When asked how people want their assets divided after they are gone, some people have definite opinions, while others are less certain.
Not only do people differ in the level of their uncertainty concerning how to divvy up their assets, they even differ in what factors are important in making the decision.
In June 2007, Money magazine released a reader poll concerning various financial issues. The following percentages of respondents ranked each factor as very important:
.Dividing the estate equally among your children: 69 percent.
.How responsible each child is about money: 37 percent.
.How helpful each child has been to you: 29 percent.
.How close you are to each child: 22 percent.
.How much money each child has: 22 percent.
.How many children each child has: 19 percent.
.How much you like each child's spouse: 10 percent.
. Thirty-seven percent said it can be reasonable to disinherit a child.
Another item of indecision for many people is the choice of decision makers: Trustee, personal representative, guardian, and agents under powers of attorney.
For each of these positions, it is important to name people whose decision-making ability you trust. You may be tempted to name all your children or siblings to avoid hurting anyone's feelings.
However, naming a large number of people to serve together in the same role invites family disharmony and chaos.
For example, if property in the trust is to be sold and you have seven trustees, many of whom may be out of town, it would be a logistical nightmare to route paperwork all around the country.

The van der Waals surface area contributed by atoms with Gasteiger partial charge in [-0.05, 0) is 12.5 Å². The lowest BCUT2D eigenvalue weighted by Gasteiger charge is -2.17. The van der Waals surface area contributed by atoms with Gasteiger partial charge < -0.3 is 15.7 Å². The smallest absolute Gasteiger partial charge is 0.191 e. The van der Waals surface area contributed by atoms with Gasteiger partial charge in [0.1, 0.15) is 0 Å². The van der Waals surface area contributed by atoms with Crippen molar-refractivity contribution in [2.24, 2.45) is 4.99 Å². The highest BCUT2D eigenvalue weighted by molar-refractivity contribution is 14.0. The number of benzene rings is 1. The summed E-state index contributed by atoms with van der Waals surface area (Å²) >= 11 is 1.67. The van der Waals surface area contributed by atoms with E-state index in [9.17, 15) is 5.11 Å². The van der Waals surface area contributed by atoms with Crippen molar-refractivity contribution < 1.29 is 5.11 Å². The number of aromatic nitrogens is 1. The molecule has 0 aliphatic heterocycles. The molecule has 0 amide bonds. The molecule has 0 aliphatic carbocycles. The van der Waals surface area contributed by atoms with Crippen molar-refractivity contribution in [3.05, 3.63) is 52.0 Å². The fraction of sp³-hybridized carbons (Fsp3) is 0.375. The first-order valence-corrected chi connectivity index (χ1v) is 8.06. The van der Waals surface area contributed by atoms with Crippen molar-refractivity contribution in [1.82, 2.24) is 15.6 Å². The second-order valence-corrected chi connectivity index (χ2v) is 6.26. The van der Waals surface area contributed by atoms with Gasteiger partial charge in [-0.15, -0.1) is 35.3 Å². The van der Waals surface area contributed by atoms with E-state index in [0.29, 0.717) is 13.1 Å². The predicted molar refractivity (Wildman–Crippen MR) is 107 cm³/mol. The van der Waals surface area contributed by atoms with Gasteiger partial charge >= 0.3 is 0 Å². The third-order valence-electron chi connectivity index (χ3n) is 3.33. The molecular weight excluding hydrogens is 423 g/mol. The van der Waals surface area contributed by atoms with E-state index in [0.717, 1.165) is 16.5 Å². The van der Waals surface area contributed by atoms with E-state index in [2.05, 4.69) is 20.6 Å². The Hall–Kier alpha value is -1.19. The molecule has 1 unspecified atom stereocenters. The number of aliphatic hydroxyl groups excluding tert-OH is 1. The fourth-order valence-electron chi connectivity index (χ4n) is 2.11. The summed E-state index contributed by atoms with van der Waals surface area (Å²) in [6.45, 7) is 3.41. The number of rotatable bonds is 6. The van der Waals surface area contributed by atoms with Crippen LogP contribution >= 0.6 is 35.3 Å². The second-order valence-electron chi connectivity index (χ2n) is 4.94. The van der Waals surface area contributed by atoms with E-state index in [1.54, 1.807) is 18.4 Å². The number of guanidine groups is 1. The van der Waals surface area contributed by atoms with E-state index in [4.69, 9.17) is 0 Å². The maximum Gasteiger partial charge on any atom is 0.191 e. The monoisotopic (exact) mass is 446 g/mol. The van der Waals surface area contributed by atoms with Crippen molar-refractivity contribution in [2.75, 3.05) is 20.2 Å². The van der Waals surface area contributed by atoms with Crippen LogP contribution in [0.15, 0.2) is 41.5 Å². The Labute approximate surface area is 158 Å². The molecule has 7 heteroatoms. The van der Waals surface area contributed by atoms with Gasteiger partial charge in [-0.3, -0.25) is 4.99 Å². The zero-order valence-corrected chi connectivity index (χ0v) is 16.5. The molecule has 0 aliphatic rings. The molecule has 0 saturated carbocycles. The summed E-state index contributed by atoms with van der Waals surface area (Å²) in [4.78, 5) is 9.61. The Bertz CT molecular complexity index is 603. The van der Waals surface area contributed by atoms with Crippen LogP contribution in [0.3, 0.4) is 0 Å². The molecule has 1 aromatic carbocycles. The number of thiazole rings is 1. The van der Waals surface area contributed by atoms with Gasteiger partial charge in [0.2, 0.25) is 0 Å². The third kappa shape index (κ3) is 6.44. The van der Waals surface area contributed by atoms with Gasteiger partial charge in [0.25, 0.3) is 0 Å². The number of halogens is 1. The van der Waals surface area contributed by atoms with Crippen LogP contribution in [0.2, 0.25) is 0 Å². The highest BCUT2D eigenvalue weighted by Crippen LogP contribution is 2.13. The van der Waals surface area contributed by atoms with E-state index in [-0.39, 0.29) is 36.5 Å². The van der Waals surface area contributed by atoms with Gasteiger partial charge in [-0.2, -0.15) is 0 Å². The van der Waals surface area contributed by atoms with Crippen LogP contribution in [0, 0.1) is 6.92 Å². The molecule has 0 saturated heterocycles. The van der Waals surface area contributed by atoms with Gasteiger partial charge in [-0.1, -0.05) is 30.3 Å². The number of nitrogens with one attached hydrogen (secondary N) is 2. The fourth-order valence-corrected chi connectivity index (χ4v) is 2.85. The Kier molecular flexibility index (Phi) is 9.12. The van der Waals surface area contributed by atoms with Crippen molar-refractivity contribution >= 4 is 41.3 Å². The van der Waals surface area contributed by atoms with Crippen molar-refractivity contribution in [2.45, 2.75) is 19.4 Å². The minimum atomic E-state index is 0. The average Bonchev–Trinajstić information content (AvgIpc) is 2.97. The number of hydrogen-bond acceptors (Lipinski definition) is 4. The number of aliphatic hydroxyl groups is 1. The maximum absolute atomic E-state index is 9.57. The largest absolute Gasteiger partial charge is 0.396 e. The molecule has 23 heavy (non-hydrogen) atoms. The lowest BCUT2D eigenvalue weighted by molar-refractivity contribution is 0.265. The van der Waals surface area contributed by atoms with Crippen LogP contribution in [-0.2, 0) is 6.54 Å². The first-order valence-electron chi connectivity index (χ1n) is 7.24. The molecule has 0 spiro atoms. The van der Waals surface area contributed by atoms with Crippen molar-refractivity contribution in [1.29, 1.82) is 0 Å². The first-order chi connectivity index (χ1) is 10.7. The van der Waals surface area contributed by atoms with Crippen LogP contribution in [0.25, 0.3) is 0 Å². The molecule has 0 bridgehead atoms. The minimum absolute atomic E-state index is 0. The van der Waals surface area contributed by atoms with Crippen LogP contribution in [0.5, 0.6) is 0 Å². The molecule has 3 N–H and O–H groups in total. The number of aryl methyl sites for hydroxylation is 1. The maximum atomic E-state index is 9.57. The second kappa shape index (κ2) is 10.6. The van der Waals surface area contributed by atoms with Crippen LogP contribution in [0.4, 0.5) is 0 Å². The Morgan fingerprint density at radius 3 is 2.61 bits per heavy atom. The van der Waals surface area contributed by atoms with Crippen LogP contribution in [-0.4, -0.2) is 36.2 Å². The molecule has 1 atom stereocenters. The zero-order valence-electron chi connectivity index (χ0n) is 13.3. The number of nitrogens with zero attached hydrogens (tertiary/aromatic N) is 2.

Typically, things work more smoothly if you limit the number of people in any given role. Besides, having a job thrust upon them may be something many would just as soon avoid.
Regardless of what factors are important to you, a qualified estate-planning attorney can help you achieve your goals.
For example, if you are concerned about your child's ability to manage finances, the money can be left in a trust which will prevent him or her from accessing the funds without the permission of a person whom you designate, the trustee.
If you do not like your child's spouse and are concerned he or she might divorce your child and take some of the inheritance you leave your child, you can leave your assets in a "divorce protection trust."
Such a trust keeps the assets separate from marital assets. Therefore, it minimizes the risk of the assets ending up in the hands of the child's future ex-spouse.
A qualified estate-planning attorney can help you achieve your goals while paving the way for your family's continued success and harmony after you are gone.
Robert J. Kulas is a member of the American Academy of Estate Planning Attorneys and the National Academy of Elder Law Attorneys. He has been engaged in the practice of law in Florida for the last 23 years. For more information or to attend an upcoming seminar, call (772) 398-0720.